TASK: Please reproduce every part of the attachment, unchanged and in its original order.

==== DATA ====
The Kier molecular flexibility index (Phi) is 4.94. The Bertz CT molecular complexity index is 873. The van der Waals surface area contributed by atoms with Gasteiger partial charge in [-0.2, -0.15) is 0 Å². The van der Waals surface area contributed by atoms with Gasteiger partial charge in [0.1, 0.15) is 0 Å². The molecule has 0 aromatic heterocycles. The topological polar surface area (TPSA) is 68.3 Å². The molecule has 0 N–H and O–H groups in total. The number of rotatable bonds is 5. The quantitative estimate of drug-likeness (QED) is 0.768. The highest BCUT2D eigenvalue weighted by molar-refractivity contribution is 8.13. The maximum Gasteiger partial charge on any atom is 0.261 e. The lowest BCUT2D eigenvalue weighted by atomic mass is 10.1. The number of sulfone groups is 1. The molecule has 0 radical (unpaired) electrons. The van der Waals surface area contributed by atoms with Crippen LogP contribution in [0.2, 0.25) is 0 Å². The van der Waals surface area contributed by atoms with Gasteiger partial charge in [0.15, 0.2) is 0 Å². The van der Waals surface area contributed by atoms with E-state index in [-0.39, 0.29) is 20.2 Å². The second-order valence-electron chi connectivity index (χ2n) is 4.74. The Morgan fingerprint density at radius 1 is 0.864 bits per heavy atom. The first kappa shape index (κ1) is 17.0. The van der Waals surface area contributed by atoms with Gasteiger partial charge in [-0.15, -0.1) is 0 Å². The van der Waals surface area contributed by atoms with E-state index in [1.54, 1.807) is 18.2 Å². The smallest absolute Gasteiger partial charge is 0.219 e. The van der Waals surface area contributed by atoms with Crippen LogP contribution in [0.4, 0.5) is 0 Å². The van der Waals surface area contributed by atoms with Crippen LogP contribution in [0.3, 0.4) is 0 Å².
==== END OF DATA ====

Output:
The Kier molecular flexibility index (Phi) is 4.94. The Bertz CT molecular complexity index is 873. The van der Waals surface area contributed by atoms with Gasteiger partial charge in [-0.2, -0.15) is 0 Å². The van der Waals surface area contributed by atoms with Gasteiger partial charge in [0.1, 0.15) is 0 Å². The molecule has 0 aromatic heterocycles. The topological polar surface area (TPSA) is 68.3 Å². The molecule has 0 N–H and O–H groups in total. The number of rotatable bonds is 5. The quantitative estimate of drug-likeness (QED) is 0.768. The highest BCUT2D eigenvalue weighted by molar-refractivity contribution is 8.13. The maximum Gasteiger partial charge on any atom is 0.261 e. The lowest BCUT2D eigenvalue weighted by atomic mass is 10.1. The number of sulfone groups is 1. The molecule has 0 radical (unpaired) electrons. The van der Waals surface area contributed by atoms with Crippen LogP contribution in [0.2, 0.25) is 0 Å². The van der Waals surface area contributed by atoms with Gasteiger partial charge in [0.15, 0.2) is 0 Å². The van der Waals surface area contributed by atoms with E-state index in [-0.39, 0.29) is 20.2 Å². The second-order valence-electron chi connectivity index (χ2n) is 4.74. The Morgan fingerprint density at radius 1 is 0.864 bits per heavy atom. The first kappa shape index (κ1) is 17.0. The van der Waals surface area contributed by atoms with Gasteiger partial charge in [-0.15, -0.1) is 0 Å². The van der Waals surface area contributed by atoms with E-state index in [1.54, 1.807) is 18.2 Å². The smallest absolute Gasteiger partial charge is 0.219 e. The van der Waals surface area contributed by atoms with Crippen LogP contribution in [0.4, 0.5) is 0 Å². The van der Waals surface area contributed by atoms with Crippen LogP contribution in [0.3, 0.4) is 0 Å².